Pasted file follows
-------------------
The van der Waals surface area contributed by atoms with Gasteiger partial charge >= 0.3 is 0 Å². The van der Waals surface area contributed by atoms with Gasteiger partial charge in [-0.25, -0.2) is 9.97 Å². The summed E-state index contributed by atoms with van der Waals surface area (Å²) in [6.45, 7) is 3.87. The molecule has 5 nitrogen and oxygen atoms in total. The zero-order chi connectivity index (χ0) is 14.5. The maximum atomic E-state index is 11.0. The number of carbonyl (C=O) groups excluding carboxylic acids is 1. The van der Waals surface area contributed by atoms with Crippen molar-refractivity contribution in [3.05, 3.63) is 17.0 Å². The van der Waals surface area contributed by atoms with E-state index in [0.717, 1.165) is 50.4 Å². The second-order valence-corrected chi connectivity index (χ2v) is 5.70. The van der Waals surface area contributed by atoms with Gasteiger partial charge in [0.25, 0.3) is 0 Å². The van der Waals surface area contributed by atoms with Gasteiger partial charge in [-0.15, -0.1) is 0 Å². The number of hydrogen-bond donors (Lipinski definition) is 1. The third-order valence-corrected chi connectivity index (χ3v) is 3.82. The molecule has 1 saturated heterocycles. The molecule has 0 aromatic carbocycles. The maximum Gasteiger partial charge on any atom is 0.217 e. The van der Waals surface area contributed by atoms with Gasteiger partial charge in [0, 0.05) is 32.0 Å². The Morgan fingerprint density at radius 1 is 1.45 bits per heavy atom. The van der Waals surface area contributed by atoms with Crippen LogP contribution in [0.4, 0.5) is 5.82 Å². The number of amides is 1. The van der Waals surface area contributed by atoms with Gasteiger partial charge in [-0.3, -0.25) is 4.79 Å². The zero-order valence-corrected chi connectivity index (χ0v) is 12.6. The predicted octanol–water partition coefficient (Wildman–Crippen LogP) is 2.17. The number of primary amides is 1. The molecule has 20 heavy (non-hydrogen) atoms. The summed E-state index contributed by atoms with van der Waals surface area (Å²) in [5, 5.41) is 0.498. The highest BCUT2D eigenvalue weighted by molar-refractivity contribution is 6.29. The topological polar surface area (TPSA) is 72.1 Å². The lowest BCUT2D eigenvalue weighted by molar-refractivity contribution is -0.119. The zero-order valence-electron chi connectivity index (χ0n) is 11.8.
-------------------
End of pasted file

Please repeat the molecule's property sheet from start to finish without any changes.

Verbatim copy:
The van der Waals surface area contributed by atoms with Gasteiger partial charge >= 0.3 is 0 Å². The van der Waals surface area contributed by atoms with Gasteiger partial charge in [-0.25, -0.2) is 9.97 Å². The summed E-state index contributed by atoms with van der Waals surface area (Å²) in [6.45, 7) is 3.87. The molecule has 5 nitrogen and oxygen atoms in total. The zero-order chi connectivity index (χ0) is 14.5. The maximum atomic E-state index is 11.0. The number of carbonyl (C=O) groups excluding carboxylic acids is 1. The van der Waals surface area contributed by atoms with Crippen molar-refractivity contribution in [3.05, 3.63) is 17.0 Å². The van der Waals surface area contributed by atoms with E-state index in [0.717, 1.165) is 50.4 Å². The second-order valence-corrected chi connectivity index (χ2v) is 5.70. The van der Waals surface area contributed by atoms with Gasteiger partial charge in [0.25, 0.3) is 0 Å². The van der Waals surface area contributed by atoms with Gasteiger partial charge in [-0.15, -0.1) is 0 Å². The number of hydrogen-bond donors (Lipinski definition) is 1. The third-order valence-corrected chi connectivity index (χ3v) is 3.82. The molecule has 1 saturated heterocycles. The molecule has 0 aromatic carbocycles. The maximum Gasteiger partial charge on any atom is 0.217 e. The van der Waals surface area contributed by atoms with Gasteiger partial charge in [0, 0.05) is 32.0 Å². The Morgan fingerprint density at radius 1 is 1.45 bits per heavy atom. The van der Waals surface area contributed by atoms with Crippen LogP contribution in [0.4, 0.5) is 5.82 Å². The number of amides is 1. The van der Waals surface area contributed by atoms with Gasteiger partial charge in [-0.3, -0.25) is 4.79 Å². The zero-order valence-corrected chi connectivity index (χ0v) is 12.6. The predicted octanol–water partition coefficient (Wildman–Crippen LogP) is 2.17. The number of primary amides is 1. The molecule has 20 heavy (non-hydrogen) atoms. The summed E-state index contributed by atoms with van der Waals surface area (Å²) in [5, 5.41) is 0.498. The highest BCUT2D eigenvalue weighted by molar-refractivity contribution is 6.29. The topological polar surface area (TPSA) is 72.1 Å². The lowest BCUT2D eigenvalue weighted by molar-refractivity contribution is -0.119. The zero-order valence-electron chi connectivity index (χ0n) is 11.8.